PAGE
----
By what we learn and see and feel and understand
In our Lord and Savior Jesus Christ.
We’re not talking about seeing EVERY choice as being about that:
This isn’t a prayer to God to decide whether you should reach for
Good-old-fashioned sugar for your tea
Or a packet of that pink stuff instead.
We’re not talking about which shoes to wear from your closet
Or which team to root for this afternoon
(hint, the answer is the Royals, we all know that).
Some things really are indifferent. Trivial.
But we might be surprised how many of our choices, every day,
Really can be inspired by the fact that we KNOW,
Deep in our bones, that we are loved
That we are God’s, beautifully made
Given skills that can be put to GOOD use
Granted understanding that can set us free
To do GOOD things
Just because that’s what people who love God,
Who are loved by God, do.
Who have God alive in their life.
So we are asking how is God alive in our lives.
And we are looking at the Charge we use every week
As a collection of values that can be put to good use
As we seek out ways to make choices, big and small, that matter.
These are not easy questions,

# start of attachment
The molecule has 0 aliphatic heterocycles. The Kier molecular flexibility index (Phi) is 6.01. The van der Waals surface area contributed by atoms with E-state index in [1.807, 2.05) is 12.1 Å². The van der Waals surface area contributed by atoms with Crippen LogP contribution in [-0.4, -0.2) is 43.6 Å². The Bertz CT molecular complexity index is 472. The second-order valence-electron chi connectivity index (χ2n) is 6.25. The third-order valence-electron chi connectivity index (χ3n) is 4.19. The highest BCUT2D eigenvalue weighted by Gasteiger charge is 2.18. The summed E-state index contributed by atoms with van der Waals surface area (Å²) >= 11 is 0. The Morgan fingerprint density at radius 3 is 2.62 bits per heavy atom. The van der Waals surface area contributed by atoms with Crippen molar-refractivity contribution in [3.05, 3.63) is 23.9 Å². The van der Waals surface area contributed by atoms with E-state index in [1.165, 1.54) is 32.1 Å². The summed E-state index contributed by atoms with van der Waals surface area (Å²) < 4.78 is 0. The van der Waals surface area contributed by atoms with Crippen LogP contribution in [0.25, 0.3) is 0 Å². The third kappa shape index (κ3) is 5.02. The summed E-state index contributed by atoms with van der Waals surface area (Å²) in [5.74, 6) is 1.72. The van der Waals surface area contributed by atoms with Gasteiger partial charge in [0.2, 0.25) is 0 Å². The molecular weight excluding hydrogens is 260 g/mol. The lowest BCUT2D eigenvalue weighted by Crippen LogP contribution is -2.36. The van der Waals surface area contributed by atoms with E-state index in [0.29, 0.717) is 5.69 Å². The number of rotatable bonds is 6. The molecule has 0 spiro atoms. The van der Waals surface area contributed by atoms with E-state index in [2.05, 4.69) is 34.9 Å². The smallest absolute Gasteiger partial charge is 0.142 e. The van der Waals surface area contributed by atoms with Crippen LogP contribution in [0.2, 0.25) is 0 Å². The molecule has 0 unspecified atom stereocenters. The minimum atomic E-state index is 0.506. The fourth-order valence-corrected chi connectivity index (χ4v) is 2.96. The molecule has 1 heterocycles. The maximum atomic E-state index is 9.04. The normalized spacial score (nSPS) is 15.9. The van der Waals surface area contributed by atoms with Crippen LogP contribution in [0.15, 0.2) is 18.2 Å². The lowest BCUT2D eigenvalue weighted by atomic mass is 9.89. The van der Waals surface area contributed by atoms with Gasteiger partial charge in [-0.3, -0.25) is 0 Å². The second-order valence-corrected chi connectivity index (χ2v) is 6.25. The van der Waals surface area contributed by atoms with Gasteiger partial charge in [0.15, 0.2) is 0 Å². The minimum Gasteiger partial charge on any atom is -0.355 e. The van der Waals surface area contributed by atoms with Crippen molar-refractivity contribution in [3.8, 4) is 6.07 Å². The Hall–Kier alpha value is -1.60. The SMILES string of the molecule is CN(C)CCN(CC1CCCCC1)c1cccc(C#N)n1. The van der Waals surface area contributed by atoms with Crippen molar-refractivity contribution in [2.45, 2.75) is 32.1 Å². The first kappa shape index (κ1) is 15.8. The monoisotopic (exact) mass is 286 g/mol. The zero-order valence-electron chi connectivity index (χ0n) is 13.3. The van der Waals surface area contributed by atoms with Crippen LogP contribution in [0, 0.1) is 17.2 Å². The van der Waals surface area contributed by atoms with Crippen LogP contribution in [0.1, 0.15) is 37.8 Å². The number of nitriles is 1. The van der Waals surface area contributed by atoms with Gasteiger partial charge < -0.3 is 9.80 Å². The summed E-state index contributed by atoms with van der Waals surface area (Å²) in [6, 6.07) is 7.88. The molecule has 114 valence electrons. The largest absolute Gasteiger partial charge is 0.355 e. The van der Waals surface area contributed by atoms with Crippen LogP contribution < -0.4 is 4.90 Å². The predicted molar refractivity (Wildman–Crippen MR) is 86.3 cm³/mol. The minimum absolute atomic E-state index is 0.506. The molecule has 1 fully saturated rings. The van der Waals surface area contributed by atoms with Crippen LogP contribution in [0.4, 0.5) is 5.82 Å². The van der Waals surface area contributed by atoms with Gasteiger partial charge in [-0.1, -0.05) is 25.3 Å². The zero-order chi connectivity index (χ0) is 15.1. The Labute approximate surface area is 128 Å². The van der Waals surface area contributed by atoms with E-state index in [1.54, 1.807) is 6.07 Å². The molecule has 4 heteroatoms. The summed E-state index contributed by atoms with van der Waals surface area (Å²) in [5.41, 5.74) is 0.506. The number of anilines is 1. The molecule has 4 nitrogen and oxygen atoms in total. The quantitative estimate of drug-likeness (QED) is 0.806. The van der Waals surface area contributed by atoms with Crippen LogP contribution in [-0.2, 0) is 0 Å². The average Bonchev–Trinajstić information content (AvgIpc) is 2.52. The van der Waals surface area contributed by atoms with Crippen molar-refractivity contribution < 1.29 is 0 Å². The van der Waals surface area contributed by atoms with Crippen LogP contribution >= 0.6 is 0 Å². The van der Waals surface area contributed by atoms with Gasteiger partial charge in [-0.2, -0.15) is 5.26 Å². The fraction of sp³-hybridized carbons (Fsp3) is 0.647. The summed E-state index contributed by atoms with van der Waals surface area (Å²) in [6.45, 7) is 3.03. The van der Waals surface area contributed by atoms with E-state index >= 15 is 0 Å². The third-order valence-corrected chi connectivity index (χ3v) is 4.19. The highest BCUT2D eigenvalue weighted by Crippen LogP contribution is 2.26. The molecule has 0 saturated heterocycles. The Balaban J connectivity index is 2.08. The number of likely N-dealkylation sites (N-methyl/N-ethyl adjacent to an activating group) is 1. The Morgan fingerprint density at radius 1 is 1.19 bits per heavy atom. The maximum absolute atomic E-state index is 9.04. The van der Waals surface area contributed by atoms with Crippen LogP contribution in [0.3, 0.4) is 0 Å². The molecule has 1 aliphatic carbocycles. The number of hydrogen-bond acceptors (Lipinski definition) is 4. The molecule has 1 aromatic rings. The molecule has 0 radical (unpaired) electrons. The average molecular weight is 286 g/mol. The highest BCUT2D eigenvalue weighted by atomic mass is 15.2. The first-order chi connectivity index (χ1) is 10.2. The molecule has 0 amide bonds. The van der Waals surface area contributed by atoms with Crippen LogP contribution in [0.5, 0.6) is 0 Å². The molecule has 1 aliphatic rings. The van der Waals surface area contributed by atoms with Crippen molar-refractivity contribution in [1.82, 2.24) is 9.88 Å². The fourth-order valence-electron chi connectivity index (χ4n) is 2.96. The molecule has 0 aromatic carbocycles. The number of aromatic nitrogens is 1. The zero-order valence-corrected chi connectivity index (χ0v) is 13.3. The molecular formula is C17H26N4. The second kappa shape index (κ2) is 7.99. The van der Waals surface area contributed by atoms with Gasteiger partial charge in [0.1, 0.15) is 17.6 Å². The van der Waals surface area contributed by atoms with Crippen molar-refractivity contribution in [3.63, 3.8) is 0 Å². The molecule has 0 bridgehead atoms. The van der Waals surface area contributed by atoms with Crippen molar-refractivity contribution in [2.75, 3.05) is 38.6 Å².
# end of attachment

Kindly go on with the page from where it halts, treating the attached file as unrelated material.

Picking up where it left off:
We have come to learn
In a world that doesn’t always value the things God values
A world that doesn’t make peace a priority
That threatens those who bear God’s welcome and God’s concern for
The hungry and the poor and the outcast.
But there ARE ways we can seek to make God alive in our life.
And today’s suggestion is to hold on to what is good.
You probably heard it, along with a few other echoes of our charge,
In the reading from the letter Paul wrote to the little church in Thessaloniki.
Thessaloniki is a Greek port city in the Aegean sea,
About 300 Kilometers north of Athens.
It was an important commercial center
On a trade route, the intersection of a major Roman road
And a vibrant shipping hub.
According to Acts, Paul was only there about three weeks,
Comparatively short for him, as he journeyed through Asia Minor and Greece.
He’d stay for months in Philippi, or Corinth.
But when you read this letter, you can tell that, even for the short time he was there
he grew fond of the people in Thessaloniki.
Like many of Paul’s letters, this one was written in response to a specific appeal
And for a particular purpose.
Paul is trying to comfort people in their loss.
Parents, siblings, grandparents, spouses, in the normal course of life,
Have passed away
And these first followers of Jesus are wanting to know from Paul
Whether the promises that God loves THEM are true
Whether these promises last beyond our mortal life
And if so, how can they be sure of it.
Paul writes them to assure them that it is so,
That all who have fallen asleep in the Lord,
that’s the comfortable way he used to talk about it
that all who have fallen asleep in the Lord will be with God
that day and every day.
Love is more powerful than death.